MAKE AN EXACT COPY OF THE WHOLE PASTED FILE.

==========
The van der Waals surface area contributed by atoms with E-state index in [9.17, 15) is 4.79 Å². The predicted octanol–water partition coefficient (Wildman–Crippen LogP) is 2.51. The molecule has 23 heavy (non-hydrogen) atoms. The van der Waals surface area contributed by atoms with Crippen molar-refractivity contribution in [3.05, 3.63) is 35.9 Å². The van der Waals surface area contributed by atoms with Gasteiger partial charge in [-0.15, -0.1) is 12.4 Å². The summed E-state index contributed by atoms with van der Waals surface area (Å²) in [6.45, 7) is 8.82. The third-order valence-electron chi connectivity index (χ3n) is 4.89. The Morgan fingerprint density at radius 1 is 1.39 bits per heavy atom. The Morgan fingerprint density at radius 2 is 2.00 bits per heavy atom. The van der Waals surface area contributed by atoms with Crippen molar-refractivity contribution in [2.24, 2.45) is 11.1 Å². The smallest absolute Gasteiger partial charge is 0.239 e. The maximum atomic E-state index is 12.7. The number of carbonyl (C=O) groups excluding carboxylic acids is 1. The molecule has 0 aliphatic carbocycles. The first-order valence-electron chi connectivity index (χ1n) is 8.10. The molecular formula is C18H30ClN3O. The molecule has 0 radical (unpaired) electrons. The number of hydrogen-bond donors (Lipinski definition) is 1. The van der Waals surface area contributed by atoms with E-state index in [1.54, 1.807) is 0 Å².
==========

The van der Waals surface area contributed by atoms with E-state index in [9.17, 15) is 4.79 Å². The predicted octanol–water partition coefficient (Wildman–Crippen LogP) is 2.51. The molecule has 23 heavy (non-hydrogen) atoms. The van der Waals surface area contributed by atoms with Crippen molar-refractivity contribution in [3.05, 3.63) is 35.9 Å². The van der Waals surface area contributed by atoms with Gasteiger partial charge in [-0.15, -0.1) is 12.4 Å². The summed E-state index contributed by atoms with van der Waals surface area (Å²) in [6.45, 7) is 8.82. The third-order valence-electron chi connectivity index (χ3n) is 4.89. The Morgan fingerprint density at radius 1 is 1.39 bits per heavy atom. The Morgan fingerprint density at radius 2 is 2.00 bits per heavy atom. The van der Waals surface area contributed by atoms with Crippen molar-refractivity contribution in [2.24, 2.45) is 11.1 Å². The smallest absolute Gasteiger partial charge is 0.239 e. The maximum atomic E-state index is 12.7. The number of carbonyl (C=O) groups excluding carboxylic acids is 1. The molecule has 0 aliphatic carbocycles. The first-order valence-electron chi connectivity index (χ1n) is 8.10. The molecular formula is C18H30ClN3O. The molecule has 0 radical (unpaired) electrons. The number of hydrogen-bond donors (Lipinski definition) is 1. The van der Waals surface area contributed by atoms with E-state index in [1.54, 1.807) is 0 Å².